"So, what play should we choose?"

"You can throw any one of them at me, and I'll be able to make a fabulous presentation. You can choose." Kurt smiled and Blaine couldn't take his eyes off of him.

"I was thinking we could do Macbeth."

"Ah, Macbeth, 'Look like the innocent flower, but be the serpent under it'. I love it!"

The couple had been studying, researching, writing, cutting and pasting for so long, they'd lost track of time. Kurt was laughing at something Blaine had said that wasn't even very funny when he turned his head and looked out the window.

"Whoa, it wasn't snowing this hard in 16th century Great Britain..."

They'd been so wrapped up in their project, or in each other's company, but neither would admit it, that no one had even noticed the dark skies outside had become heavily dusted with snow. "What are you going to do?"

"Well, it's a long bus ride home, but it's not that bad if I just..."

"Kurt, you're not bussing home in this weather." Blaine was right; the blizzard was only getting worse – winds whipped dense tree branches around like they were strands of floss, and the snow looked like it was dotted with chunks of ice. "No one's outside, it looks dangerous."

With no flicker of a warning, the lights cut out, leaving Blaine and Kurt in the dark. The only thing that kept the room lit was the streetlamps reflecting off the falling snow.

Blaine grabbed onto Kurt's arm. "You okay?"

Kurt nodded, though he knew Blaine couldn't see him. "Yeah, it was just the lights. Here..." He reached into his uniform jacket pocket and pulled out his cell phone. The light it produced upon sliding it open allowed for Blaine to shimmy his way to the fireplace and turn the knob to get it started.

Once the flames erupted, Kurt smiled and put his phone back in his pocket. "Well, do you have room for two in here?"

"Of course!" Blaine gasped. "I told you, I don't want you going out there. It's just better if we stay here. That way you don't have to walk back tomorrow morning, too."

Kurt pushed his hair back and gave Blaine a toothy smile. "Thank you... Really..."

"No problem." Blaine beamed and shrugged a little. "Well, there's no use trying to work on the assignment now. I'll head downstairs and grab some hot chocolate or something?"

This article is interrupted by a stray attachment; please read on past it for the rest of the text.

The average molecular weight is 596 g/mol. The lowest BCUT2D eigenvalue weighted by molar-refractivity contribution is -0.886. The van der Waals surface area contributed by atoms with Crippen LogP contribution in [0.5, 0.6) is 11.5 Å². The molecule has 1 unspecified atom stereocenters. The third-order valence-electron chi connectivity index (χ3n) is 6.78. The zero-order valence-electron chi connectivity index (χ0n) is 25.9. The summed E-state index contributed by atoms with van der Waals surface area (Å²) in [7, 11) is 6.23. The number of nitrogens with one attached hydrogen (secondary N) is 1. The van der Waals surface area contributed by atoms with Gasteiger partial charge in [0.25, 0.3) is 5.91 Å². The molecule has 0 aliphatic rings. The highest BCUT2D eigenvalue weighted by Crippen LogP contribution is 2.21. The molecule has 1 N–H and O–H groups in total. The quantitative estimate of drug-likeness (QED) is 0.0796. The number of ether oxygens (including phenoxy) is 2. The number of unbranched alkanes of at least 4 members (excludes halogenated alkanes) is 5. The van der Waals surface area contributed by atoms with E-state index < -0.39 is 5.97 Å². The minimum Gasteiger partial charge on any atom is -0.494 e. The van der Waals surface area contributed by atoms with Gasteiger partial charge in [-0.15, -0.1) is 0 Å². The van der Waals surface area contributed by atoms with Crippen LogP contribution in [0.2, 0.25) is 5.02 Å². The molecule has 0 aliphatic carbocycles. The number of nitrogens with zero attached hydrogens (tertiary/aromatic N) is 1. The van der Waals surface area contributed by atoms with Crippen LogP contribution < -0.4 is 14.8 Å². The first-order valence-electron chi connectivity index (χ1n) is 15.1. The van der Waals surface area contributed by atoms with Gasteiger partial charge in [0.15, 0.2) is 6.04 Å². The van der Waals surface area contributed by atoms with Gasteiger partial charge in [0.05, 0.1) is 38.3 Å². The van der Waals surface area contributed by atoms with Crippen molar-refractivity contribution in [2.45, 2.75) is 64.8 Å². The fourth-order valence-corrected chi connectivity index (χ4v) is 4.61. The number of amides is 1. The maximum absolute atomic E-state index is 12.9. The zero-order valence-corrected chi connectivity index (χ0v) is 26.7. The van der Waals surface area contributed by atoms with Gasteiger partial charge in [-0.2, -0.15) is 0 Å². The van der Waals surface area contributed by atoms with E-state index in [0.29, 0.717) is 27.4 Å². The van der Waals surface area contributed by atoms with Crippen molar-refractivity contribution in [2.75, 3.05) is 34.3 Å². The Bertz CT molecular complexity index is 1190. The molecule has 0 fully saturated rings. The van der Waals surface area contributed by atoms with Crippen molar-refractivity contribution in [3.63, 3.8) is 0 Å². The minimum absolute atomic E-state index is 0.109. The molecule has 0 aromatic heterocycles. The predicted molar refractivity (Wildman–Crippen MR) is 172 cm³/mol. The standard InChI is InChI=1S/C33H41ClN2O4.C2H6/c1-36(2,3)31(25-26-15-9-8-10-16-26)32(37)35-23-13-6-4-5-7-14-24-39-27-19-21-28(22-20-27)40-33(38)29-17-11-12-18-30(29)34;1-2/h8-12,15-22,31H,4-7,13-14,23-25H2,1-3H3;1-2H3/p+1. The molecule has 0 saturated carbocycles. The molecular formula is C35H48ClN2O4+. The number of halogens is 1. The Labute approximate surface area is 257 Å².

"Sounds good. Oh, and don't forget to use your cell phone flashlight. I don't want you falling down the stairs or anything."

"Thanks for looking out for me, Kurt."

He felt his cheeks go red and thanked the fact the lights had gone out. "Yeah, no problem."

When Blaine had arrived back with two cups of hot chocolate, Kurt smiled at him from his spot on the floor, right in front of the fireplace. "Thank you!"

"I'd say no problem, but the lack of lights made it really hard to do this. I spilled a few times and I think I burned my finger!"

"Well, I appreciate the valiant effort, good sir."

"Here is your hot chocolate and marshmallows, Great King!"

The British accent they'd both put on made them laugh, and Blaine pulled a quilt from his bed onto the floor, covering the both of them. "Listen Blaine," Kurt spoke up, causing Blaine to turn slowly toward him. "I really do appreciate you letting me stay here."

"Oh, don't worry about it. You'd do the same for me, I'm sure."

Kurt would do the very same thing, but of course, he also wanted something out of it – just like when he'd set up his dad with Finn's mom and moved his crush into his bedroom. "Yeah, of course." Kurt nodded and gave a tiny smile then before he knew what was happening, Blaine had kissed him. It was a soft kiss that lingered on his lips briefly before Blaine pulled away.

He looked at Kurt, a worried expression on his face. "I wasn't sure... Was that okay?"

Kurt still looked stunned, but he responded honestly. "Yeah, yeah that was... That was okay."

"Okay, good."

Both boys sat on the floor, curled up in their blanket, sipping their hot chocolate the rest of the night; their only light coming from the snowy sky outside and the embers in the fireplace that provided them both with a comforting shelter from the rest of the world.